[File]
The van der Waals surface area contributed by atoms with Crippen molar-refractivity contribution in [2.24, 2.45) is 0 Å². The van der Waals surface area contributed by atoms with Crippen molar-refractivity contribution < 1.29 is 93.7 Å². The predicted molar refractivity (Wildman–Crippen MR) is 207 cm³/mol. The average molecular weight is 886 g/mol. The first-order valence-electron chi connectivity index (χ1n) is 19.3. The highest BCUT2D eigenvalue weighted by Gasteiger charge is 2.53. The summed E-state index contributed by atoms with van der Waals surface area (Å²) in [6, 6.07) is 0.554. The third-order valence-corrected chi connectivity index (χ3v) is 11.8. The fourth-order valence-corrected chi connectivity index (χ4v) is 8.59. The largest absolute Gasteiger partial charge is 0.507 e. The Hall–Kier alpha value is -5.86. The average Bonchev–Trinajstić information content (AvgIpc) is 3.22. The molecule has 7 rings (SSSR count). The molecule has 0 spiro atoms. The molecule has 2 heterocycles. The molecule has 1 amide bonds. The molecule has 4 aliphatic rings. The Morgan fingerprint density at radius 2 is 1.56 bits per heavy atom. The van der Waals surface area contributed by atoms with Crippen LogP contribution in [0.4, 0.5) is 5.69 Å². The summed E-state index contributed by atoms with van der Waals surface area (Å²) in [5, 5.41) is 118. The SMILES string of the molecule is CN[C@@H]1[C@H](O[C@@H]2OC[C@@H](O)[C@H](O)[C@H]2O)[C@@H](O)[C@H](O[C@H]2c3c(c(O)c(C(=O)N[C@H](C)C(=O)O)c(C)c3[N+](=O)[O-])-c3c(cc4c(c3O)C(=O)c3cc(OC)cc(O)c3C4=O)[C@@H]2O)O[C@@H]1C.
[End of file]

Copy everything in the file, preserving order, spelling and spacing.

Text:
The van der Waals surface area contributed by atoms with Crippen molar-refractivity contribution in [2.24, 2.45) is 0 Å². The van der Waals surface area contributed by atoms with Crippen molar-refractivity contribution < 1.29 is 93.7 Å². The predicted molar refractivity (Wildman–Crippen MR) is 207 cm³/mol. The average molecular weight is 886 g/mol. The first-order valence-electron chi connectivity index (χ1n) is 19.3. The highest BCUT2D eigenvalue weighted by Gasteiger charge is 2.53. The summed E-state index contributed by atoms with van der Waals surface area (Å²) in [6, 6.07) is 0.554. The third-order valence-corrected chi connectivity index (χ3v) is 11.8. The fourth-order valence-corrected chi connectivity index (χ4v) is 8.59. The largest absolute Gasteiger partial charge is 0.507 e. The Hall–Kier alpha value is -5.86. The average Bonchev–Trinajstić information content (AvgIpc) is 3.22. The molecule has 7 rings (SSSR count). The molecule has 0 spiro atoms. The molecule has 2 heterocycles. The molecule has 1 amide bonds. The molecule has 4 aliphatic rings. The Morgan fingerprint density at radius 2 is 1.56 bits per heavy atom. The van der Waals surface area contributed by atoms with Crippen LogP contribution in [0.4, 0.5) is 5.69 Å². The summed E-state index contributed by atoms with van der Waals surface area (Å²) in [5, 5.41) is 118. The SMILES string of the molecule is CN[C@@H]1[C@H](O[C@@H]2OC[C@@H](O)[C@H](O)[C@H]2O)[C@@H](O)[C@H](O[C@H]2c3c(c(O)c(C(=O)N[C@H](C)C(=O)O)c(C)c3[N+](=O)[O-])-c3c(cc4c(c3O)C(=O)c3cc(OC)cc(O)c3C4=O)[C@@H]2O)O[C@@H]1C.